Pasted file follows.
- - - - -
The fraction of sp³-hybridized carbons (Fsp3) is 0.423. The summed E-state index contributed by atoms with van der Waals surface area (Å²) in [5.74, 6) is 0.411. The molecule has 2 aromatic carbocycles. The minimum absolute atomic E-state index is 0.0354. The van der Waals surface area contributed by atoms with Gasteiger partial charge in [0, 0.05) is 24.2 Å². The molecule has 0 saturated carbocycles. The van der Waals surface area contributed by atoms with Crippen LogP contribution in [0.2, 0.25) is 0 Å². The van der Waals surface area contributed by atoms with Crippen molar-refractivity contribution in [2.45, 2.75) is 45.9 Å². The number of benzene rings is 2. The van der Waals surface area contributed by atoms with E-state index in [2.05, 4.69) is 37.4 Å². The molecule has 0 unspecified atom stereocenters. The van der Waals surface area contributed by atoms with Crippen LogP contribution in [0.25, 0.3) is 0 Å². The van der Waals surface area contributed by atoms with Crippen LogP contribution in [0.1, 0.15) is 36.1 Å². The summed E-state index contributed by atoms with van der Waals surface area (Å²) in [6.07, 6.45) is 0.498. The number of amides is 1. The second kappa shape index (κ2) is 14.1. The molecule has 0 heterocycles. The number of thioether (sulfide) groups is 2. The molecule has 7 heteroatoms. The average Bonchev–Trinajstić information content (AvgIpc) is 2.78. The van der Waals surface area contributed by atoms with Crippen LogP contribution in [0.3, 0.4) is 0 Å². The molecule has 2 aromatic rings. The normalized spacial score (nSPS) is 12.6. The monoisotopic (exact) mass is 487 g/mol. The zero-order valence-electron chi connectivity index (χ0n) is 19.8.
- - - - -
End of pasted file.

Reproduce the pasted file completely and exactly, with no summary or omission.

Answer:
The fraction of sp³-hybridized carbons (Fsp3) is 0.423. The summed E-state index contributed by atoms with van der Waals surface area (Å²) in [5.74, 6) is 0.411. The molecule has 2 aromatic carbocycles. The minimum absolute atomic E-state index is 0.0354. The van der Waals surface area contributed by atoms with Gasteiger partial charge in [0, 0.05) is 24.2 Å². The molecule has 0 saturated carbocycles. The van der Waals surface area contributed by atoms with Crippen LogP contribution in [0.2, 0.25) is 0 Å². The van der Waals surface area contributed by atoms with Crippen molar-refractivity contribution in [2.45, 2.75) is 45.9 Å². The number of benzene rings is 2. The van der Waals surface area contributed by atoms with E-state index in [2.05, 4.69) is 37.4 Å². The molecule has 0 unspecified atom stereocenters. The van der Waals surface area contributed by atoms with Crippen LogP contribution in [0.25, 0.3) is 0 Å². The van der Waals surface area contributed by atoms with Crippen LogP contribution in [0.1, 0.15) is 36.1 Å². The summed E-state index contributed by atoms with van der Waals surface area (Å²) in [6.07, 6.45) is 0.498. The number of amides is 1. The second kappa shape index (κ2) is 14.1. The molecule has 0 heterocycles. The number of thioether (sulfide) groups is 2. The molecule has 7 heteroatoms. The average Bonchev–Trinajstić information content (AvgIpc) is 2.78. The van der Waals surface area contributed by atoms with Crippen LogP contribution in [0.3, 0.4) is 0 Å². The molecule has 2 aromatic rings. The normalized spacial score (nSPS) is 12.6. The monoisotopic (exact) mass is 487 g/mol. The zero-order valence-electron chi connectivity index (χ0n) is 19.8.